Posted 27 September 2011 - 10:51 AM
You choose to interpret his second quote to reflect his unwillingness to face the legal consequences of killing Hoess, but that's an unwarranted stretch.
It is unclear to me where I could find the "second quote" that could, in fact, be interpreted as an "unwillingness to face the legal consequences" etc. Byzantine stuff. I dont think I have made any such interpretation.
You think this quote proves that HOward had violent mpulses he had to suppress
Utter invention Frank, either that or you have become juggled betwixt posts, I did in fact use the quote to outline that Howard had "harder" feelings towards Hoess, I have not intended to prove things by selecting parts of the article. The phrase "violent impulses" is exclusively yours Sir.
Gary, I fear you are simply projecting your feelings onto Howard. This is what you imagine you would feel, under the circumstances, and so this is what Howard must have felt.
I must object to this Frank, Howard clearly wanted Hoess to suffer as the inmates did - he says so. I have re-read my "Howard" posts, being No.18 and 24No. and of course I can admit to not having contemplated my own feelings anywhere within them, rather I have used some amount of reasoning and certainly not emotives.
And the Hollywood movie jibe borders on the highly provocative Frank, especially as I made it clear that the DeNiro still was an "aside". You completely mis-represented me there Sir.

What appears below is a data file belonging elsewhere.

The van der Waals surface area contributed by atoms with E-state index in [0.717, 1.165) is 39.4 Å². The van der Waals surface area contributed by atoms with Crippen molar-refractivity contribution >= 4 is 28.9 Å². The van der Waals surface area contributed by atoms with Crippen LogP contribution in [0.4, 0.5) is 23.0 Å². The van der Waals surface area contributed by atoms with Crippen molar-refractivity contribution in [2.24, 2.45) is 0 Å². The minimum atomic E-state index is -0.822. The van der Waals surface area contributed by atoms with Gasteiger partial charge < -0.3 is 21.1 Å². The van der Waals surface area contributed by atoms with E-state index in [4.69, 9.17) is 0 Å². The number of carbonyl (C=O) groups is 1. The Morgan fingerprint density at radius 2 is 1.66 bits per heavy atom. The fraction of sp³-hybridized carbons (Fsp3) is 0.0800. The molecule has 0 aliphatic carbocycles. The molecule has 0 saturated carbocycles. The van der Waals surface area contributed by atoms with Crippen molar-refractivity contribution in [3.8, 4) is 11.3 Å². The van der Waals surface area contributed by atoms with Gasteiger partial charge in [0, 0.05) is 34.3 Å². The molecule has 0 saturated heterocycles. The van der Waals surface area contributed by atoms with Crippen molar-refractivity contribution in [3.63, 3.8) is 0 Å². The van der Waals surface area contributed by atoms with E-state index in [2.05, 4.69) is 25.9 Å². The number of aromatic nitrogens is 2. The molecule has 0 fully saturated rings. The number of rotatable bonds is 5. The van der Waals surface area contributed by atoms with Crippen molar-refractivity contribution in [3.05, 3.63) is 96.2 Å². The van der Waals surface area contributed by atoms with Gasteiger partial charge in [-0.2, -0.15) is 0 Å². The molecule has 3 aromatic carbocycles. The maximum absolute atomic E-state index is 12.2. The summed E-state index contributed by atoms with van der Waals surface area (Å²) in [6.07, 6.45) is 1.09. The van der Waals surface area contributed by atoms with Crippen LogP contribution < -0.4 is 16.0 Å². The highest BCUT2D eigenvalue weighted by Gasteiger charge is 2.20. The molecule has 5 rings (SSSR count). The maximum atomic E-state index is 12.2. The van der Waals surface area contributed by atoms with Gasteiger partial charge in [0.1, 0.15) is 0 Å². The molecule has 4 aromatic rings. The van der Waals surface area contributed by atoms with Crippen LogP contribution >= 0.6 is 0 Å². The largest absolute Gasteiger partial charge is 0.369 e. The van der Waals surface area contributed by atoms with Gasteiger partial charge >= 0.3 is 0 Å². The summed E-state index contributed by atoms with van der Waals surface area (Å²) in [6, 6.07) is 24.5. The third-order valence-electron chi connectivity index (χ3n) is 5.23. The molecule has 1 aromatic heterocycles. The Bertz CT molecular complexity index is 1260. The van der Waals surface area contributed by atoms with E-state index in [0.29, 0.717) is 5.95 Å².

Notwithstanding all that has been written, I have come to learn that Howard`s "restraint" was managed by himself because of his belief in the Rule of Law taht was being administered in the Criminal Courtroom Hearings at Nuremberg. Howard believed in the avenging Justice that would be attained on behalf of his family and to the Jewish Nationals in general. On the Introduction page of the new book one can read the following quote by Howard;
"The only right way to punish these twenty-one defendants was to put them into the death camps and subject them to the same treatment they gave millions of others. But we couldn`t do that as a civillised people. Maybe for this reason, I was chosen for the job"
So Frank, it was not avoiding a murder charge, nor the acquiescence of outrage by time and distance and it was not exactly the potential for millions of others to gain joy from his hanging, although there is a subtle link to this idea in the above quote, it was his professional, civillity and belief in the Rule of Law, being seen to be done that enabled him to carry out his duty.
To answer my own question - Would I have been able to restrain myself if I were in his position ? I will never know.
Oh yes, I must not forget Frank I noted this point in your written work
ANd, as Howard specifically says, the thought would be there, that the prisoner is alredy in the hands of the judicial system, and that he almost certainly will die. My grief might still be there --it may never go away-- but I can no longer see myself as THE agent of justice and revenge. Others have that responsibility now.
This is where I shall add my very own Bravo !
Posted 27 September 2011 - 11:09 AM
Both Morgenthau and Weit were Jewish and when one reads the historical accounts of the day and their popular interpretations it would seem to me that such men were devoutly progressing revenge upon the German Nation totally. Had there not been powerful men in higher places to counter their machinations, then Germany would indeed have been relegated to an early 19th Century agrarian region of some 107 or so states.
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